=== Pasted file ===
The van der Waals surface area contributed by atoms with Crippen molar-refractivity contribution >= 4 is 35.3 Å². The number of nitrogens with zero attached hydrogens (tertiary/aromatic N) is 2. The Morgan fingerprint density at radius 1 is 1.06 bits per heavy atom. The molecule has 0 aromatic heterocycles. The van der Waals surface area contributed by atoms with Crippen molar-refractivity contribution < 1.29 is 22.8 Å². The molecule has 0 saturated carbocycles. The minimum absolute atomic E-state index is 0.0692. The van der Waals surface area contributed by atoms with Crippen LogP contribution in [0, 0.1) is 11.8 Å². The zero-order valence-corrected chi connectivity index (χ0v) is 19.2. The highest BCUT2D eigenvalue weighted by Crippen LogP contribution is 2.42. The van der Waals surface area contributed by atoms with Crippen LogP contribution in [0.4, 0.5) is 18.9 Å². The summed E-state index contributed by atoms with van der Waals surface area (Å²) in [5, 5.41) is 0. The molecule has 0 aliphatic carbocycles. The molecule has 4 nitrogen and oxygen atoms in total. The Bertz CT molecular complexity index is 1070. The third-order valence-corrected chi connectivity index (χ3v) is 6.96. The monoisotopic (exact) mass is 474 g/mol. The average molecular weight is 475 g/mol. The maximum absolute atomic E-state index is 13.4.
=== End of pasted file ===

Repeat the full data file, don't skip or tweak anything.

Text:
The van der Waals surface area contributed by atoms with Crippen molar-refractivity contribution >= 4 is 35.3 Å². The number of nitrogens with zero attached hydrogens (tertiary/aromatic N) is 2. The Morgan fingerprint density at radius 1 is 1.06 bits per heavy atom. The molecule has 0 aromatic heterocycles. The van der Waals surface area contributed by atoms with Crippen molar-refractivity contribution < 1.29 is 22.8 Å². The molecule has 0 saturated carbocycles. The minimum absolute atomic E-state index is 0.0692. The van der Waals surface area contributed by atoms with Crippen LogP contribution in [0, 0.1) is 11.8 Å². The zero-order valence-corrected chi connectivity index (χ0v) is 19.2. The highest BCUT2D eigenvalue weighted by Crippen LogP contribution is 2.42. The van der Waals surface area contributed by atoms with Crippen LogP contribution in [0.4, 0.5) is 18.9 Å². The summed E-state index contributed by atoms with van der Waals surface area (Å²) in [5, 5.41) is 0. The molecule has 0 aliphatic carbocycles. The molecule has 4 nitrogen and oxygen atoms in total. The Bertz CT molecular complexity index is 1070. The third-order valence-corrected chi connectivity index (χ3v) is 6.96. The monoisotopic (exact) mass is 474 g/mol. The average molecular weight is 475 g/mol. The maximum absolute atomic E-state index is 13.4.